June 19, 2024

Aspen Foods Finally Expands Recall of Salmonella Chicken Products

Aspen Foods of Illinois is finally expanding their July 15, 2015 recall of frozen, raw, stuffed, breaded chicken products that are linked to a Salmonella outbreak. They were sold under the brand names
Acclaim, Antioch Farms, Buckley Farms, Centrella Signature, Chestnut Farms, Family Favorites, Home Dining Selections, Kirkwood, Koch Foods, Market Day, Oven Cravers, Rose, Rosebud Farm, Roundy’s, Safeway Kitchens, Schwan’s, Shaner’s, Spartan, and Sysco.

Chicken Kiev Salmonella RecallIn September, after Koch Poultry, which owns Aspen Foods, refused to issue another recall because there were more illnesses linked to these products, the USDA ordered the product seized by inspectors.  Inspections found that the facility was not controlling the Salmonella contamination and FSIS sampling revealed positive results that matched the outbreak strain of Salmonella Enteritidis.

This recall now includes all products associated with contaminated source material. They were shipped to retail stores and food service locations nationwide.

A Salmonella Enteritidis outbreak in Minnesota was discovered on June 23, 2015. Three case-patients in this outbreak were identified at that time. Since then, two more patients have been identified by the Minnesota Department of Health. Using the multiplier for Salmonella outbreaks of 30.3, since those illnesses are so underreported, that means at least 150 people are sick in Minnesota in this outbreak.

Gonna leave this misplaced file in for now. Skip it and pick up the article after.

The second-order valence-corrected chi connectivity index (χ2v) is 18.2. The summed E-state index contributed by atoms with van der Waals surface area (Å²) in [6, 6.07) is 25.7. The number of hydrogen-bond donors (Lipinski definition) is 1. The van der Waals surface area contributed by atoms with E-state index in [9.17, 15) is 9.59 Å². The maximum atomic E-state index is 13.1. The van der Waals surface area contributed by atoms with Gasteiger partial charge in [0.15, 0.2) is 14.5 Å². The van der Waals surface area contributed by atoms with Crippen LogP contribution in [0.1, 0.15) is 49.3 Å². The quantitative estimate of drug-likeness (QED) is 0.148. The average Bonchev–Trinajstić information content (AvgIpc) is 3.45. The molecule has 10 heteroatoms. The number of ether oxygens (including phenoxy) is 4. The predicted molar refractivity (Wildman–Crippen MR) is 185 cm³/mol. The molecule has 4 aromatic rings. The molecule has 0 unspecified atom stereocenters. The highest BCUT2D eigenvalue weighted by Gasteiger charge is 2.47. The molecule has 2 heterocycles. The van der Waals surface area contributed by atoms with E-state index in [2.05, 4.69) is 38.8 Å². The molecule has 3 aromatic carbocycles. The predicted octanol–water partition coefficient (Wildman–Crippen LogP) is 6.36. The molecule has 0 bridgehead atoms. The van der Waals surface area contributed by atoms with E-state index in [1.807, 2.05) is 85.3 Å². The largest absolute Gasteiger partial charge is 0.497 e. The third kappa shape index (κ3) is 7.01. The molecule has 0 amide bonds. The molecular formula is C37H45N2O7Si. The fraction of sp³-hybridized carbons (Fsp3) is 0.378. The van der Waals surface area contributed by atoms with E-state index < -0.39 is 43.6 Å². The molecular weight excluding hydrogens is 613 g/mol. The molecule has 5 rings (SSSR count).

You can see the huge list of recalled products of not-ready-to-eat frozen breaded stuffed chicken breasts that appear to be ready-to-eat at the USDA web site. There is another list of recalled variety packs that contain the not-ready-to-eat Cordon Bleu type of frozen chicken that is being recalled. Scroll down on this page to get to PDF links that show you pictures of recalled products.

Some of the people involved in this outbreak have told investigators they cooked the product as directed on the package, using a food thermometer to make sure the chicken was cooked to a safe final internal temperature. They still got sick. That means that either there was cross-contamination in the kitchen (the breading on this product falls off easily), or the products are so contaminated they still made people sick after cooking.

The symptoms of a Salmonella infection include fever, chills, muscle aches, headache, nausea, abdominal cramps, vomiting, and diarrhea that may be watery and/or bloody. These symptoms usually appear 6 hours to 3 days after exposure to the bacteria.

Most people get better on their own, but some become so sick they need to be hospitalized. If you have eaten any of these products, or have them in your home, and have experienced these symptoms, see your doctor. Salmonella is a reportable illness, and your doctor will tell public health officials about it.

It’s also important that you are seen by a doctor because the long term consequences of a Salmonella infection can be serious. Reiter’s Syndrome, which can cause reactive arthritis and eye problems, is one complication. Other health problems include heart disease, high blood pressure, immunological problems, and irritable bowel syndrome.


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